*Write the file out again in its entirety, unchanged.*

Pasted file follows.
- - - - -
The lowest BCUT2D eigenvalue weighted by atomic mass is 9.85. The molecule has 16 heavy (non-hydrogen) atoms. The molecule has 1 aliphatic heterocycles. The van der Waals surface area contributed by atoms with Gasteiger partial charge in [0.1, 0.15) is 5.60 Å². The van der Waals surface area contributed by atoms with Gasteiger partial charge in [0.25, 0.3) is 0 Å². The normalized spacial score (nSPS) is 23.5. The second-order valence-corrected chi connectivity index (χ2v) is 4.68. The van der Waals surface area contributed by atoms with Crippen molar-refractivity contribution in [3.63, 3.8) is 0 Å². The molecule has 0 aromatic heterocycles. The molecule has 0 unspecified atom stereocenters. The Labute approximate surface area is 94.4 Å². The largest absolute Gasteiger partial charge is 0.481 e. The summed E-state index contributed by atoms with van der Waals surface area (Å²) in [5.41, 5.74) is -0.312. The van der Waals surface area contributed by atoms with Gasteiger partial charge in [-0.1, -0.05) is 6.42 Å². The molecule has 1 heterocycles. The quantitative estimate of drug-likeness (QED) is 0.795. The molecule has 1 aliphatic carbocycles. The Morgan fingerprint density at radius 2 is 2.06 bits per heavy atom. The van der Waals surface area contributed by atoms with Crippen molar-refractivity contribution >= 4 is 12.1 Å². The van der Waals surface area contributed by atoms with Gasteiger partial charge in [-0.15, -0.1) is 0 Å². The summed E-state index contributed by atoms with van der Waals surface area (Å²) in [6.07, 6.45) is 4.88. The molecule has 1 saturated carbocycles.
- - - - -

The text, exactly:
The lowest BCUT2D eigenvalue weighted by atomic mass is 9.85. The molecule has 16 heavy (non-hydrogen) atoms. The molecule has 1 aliphatic heterocycles. The van der Waals surface area contributed by atoms with Gasteiger partial charge in [0.1, 0.15) is 5.60 Å². The van der Waals surface area contributed by atoms with Gasteiger partial charge in [0.25, 0.3) is 0 Å². The normalized spacial score (nSPS) is 23.5. The second-order valence-corrected chi connectivity index (χ2v) is 4.68. The van der Waals surface area contributed by atoms with Crippen molar-refractivity contribution in [3.63, 3.8) is 0 Å². The molecule has 0 aromatic heterocycles. The molecule has 0 unspecified atom stereocenters. The Labute approximate surface area is 94.4 Å². The largest absolute Gasteiger partial charge is 0.481 e. The summed E-state index contributed by atoms with van der Waals surface area (Å²) in [5.41, 5.74) is -0.312. The van der Waals surface area contributed by atoms with Gasteiger partial charge in [-0.1, -0.05) is 6.42 Å². The molecule has 1 heterocycles. The quantitative estimate of drug-likeness (QED) is 0.795. The molecule has 1 aliphatic carbocycles. The Morgan fingerprint density at radius 2 is 2.06 bits per heavy atom. The van der Waals surface area contributed by atoms with Crippen molar-refractivity contribution >= 4 is 12.1 Å². The van der Waals surface area contributed by atoms with Gasteiger partial charge in [-0.15, -0.1) is 0 Å². The summed E-state index contributed by atoms with van der Waals surface area (Å²) in [6.07, 6.45) is 4.88. The molecule has 1 saturated carbocycles.